Was this national auction nothing more than a scripted drama to raise the value of the inevitable winning bid? And did the retailer miss an opportunity to revitalize a midwestern city by choosing to enrich the already-rich East Coast?
All good questions. But here’s the big one: Why the hell are U.S. cities spending tens of billions of dollars to steal jobs from one another in the first place?
Every year, American cities and states spend up to $90 billion in tax breaks and cash grants to urge companies to move among states. That’s more than the federal government spends on housing, education, or infrastructure. And since cities and states can’t print money or run steep deficits, these deals take scarce resources from everything local governments would otherwise pay for, such as schools, roads, police, and prisons.
In the past 10 years, Boeing, Nike, Intel, Royal Dutch Shell, Tesla, Nissan, Ford, and General Motors have each received subsidy packages worth more than $1 billion to either move their corporate headquarters within the U.S. or, quite often, to keep their headquarters right where they are. New Jersey and Maryland reportedly offered $7 billion for HQ2, which would be the biggest corporate giveaway in American history.
You might think, Don’t blame the companies. These businesses have a fiduciary obligation to make money, and it’s negligent to leave cash piles on the table while their competitors are raking it in. And you might even think, Don’t blame the local governments. Not bidding on an exciting new project feels akin to unilateral disarmament in a war for talent and business. Sometimes a big new firm can revitalize a downtown area and become a magnet for new firms.
But there are three major problems with America’s system of corporate giveaways.
First, they’re redundant. One recent study by Nathan Jensen, an economist at George Washington University, found that these incentives “have no discernible impact on firm expansion, measured by job creation.” Companies often decide where they want to go and then find ways to get their dream city, or hometown, to pay them to do what they were going to do anyway. For example, Amazon is a multinational company with large media and advertising divisions. The drama of the past 13 months probably wasn’t crucial to its (probable) decision to expand to New York City, the unambiguous capital of media and advertising.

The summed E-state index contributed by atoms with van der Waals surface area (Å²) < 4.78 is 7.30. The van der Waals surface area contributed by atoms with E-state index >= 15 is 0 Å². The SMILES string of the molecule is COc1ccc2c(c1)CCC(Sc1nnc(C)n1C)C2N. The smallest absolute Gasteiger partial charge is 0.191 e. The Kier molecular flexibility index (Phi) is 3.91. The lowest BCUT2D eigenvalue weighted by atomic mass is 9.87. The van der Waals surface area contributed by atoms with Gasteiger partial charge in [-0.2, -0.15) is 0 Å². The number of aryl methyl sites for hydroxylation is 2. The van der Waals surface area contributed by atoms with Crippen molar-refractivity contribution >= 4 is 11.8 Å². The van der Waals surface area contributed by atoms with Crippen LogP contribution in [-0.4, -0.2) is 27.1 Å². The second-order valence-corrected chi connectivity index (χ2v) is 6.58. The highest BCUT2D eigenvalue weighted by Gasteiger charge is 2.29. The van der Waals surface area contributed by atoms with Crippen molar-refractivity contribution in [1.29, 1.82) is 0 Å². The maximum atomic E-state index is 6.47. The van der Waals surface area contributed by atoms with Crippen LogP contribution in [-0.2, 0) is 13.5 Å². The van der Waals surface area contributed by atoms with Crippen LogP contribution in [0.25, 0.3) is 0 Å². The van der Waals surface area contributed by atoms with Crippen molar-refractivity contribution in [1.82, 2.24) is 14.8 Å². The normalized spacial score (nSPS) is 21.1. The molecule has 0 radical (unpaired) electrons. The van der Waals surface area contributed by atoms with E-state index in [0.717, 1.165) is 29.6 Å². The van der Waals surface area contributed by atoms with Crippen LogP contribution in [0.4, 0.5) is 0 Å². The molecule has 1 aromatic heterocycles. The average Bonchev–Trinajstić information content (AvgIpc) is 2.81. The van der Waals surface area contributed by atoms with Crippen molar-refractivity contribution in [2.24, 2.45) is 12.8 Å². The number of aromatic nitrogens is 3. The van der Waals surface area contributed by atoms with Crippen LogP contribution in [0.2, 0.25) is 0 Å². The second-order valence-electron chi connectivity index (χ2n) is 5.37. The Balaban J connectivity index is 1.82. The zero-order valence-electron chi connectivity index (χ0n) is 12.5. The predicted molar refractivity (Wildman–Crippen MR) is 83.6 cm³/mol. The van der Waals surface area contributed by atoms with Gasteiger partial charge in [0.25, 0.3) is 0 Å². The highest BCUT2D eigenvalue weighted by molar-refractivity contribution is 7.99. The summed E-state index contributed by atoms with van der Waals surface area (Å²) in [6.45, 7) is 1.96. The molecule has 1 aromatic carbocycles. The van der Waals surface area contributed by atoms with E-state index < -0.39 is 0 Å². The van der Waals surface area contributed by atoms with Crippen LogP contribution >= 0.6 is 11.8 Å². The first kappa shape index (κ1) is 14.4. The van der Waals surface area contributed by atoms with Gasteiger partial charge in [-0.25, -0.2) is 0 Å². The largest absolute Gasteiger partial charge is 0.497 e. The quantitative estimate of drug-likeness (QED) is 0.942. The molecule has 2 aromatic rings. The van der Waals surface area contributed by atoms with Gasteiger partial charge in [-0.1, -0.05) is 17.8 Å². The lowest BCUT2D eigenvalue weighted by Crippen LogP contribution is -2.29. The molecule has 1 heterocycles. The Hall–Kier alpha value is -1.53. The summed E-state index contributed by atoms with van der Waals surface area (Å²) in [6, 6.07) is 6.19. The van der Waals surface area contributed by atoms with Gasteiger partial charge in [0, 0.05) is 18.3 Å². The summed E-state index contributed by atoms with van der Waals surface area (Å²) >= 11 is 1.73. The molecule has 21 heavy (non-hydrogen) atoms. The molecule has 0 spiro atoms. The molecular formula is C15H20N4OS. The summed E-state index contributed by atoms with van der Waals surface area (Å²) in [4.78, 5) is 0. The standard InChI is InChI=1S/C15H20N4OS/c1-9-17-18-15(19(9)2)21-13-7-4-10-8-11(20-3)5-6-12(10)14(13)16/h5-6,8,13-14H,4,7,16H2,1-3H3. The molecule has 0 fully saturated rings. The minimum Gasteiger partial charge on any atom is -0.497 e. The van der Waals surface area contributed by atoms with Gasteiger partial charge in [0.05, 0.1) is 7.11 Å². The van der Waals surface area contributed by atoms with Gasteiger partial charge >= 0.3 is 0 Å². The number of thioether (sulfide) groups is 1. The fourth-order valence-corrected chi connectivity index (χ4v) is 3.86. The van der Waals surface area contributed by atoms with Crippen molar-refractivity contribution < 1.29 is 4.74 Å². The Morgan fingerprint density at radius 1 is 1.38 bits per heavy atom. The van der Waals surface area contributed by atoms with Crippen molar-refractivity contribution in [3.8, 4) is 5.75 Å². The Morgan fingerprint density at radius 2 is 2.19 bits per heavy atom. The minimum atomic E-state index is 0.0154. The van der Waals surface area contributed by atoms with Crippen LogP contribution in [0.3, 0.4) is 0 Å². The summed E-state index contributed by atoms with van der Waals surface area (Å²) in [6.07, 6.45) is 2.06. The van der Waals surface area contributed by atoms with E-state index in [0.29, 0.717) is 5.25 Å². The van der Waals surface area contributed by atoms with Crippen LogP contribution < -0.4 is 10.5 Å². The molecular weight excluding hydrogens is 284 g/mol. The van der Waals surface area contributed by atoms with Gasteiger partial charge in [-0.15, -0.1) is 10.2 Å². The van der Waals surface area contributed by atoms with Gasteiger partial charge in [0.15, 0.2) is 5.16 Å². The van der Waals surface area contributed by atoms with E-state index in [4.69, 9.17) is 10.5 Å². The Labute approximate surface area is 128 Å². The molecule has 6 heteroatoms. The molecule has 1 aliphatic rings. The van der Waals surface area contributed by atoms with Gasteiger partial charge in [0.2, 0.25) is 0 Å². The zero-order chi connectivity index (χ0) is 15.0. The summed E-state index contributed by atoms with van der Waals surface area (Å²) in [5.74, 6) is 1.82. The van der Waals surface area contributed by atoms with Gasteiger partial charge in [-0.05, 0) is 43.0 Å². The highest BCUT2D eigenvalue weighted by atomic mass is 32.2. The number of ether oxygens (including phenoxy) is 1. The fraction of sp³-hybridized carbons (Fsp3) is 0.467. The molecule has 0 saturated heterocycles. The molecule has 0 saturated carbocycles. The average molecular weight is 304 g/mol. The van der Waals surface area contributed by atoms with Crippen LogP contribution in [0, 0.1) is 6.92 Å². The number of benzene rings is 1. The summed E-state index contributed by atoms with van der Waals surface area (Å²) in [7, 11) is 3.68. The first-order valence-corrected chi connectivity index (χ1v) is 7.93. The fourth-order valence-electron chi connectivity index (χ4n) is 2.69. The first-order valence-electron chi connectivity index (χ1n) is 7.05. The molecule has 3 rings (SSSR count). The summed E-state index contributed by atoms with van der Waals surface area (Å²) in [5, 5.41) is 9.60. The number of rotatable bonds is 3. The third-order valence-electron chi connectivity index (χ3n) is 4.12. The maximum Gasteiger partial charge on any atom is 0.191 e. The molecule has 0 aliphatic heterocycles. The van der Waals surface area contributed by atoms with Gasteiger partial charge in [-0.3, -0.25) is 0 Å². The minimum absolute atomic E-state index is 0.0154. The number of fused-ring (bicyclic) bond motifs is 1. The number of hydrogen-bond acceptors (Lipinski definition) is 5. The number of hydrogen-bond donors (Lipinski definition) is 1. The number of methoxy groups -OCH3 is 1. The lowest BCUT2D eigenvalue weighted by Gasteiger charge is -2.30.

Second, companies don’t always hold up their end of the deal. Consider the saga of Wisconsin and the Chinese manufacturing giant Foxconn. Several years ago, Wisconsin Governor Scott Walker lured Foxconn with a subsidy plan totaling more than $3 billion. (For the same amount, you could give every household in Wisconsin about $1,700.) Foxconn said it would build a large manufacturing plant that would create about 13,000 jobs near Racine. Now it seems the company is building a much smaller factory with just one quarter of its initial promised investment, and much of the assembly work may be done by robots. Meanwhile, the expected value of Wisconsin’s subsidy has grown to more than $4 billion. Thus a state with declining wages for many public-school teachers could wind up paying more than $500,000 per net new Foxconn job—about 10 times the average salary of a Wisconsin teacher.
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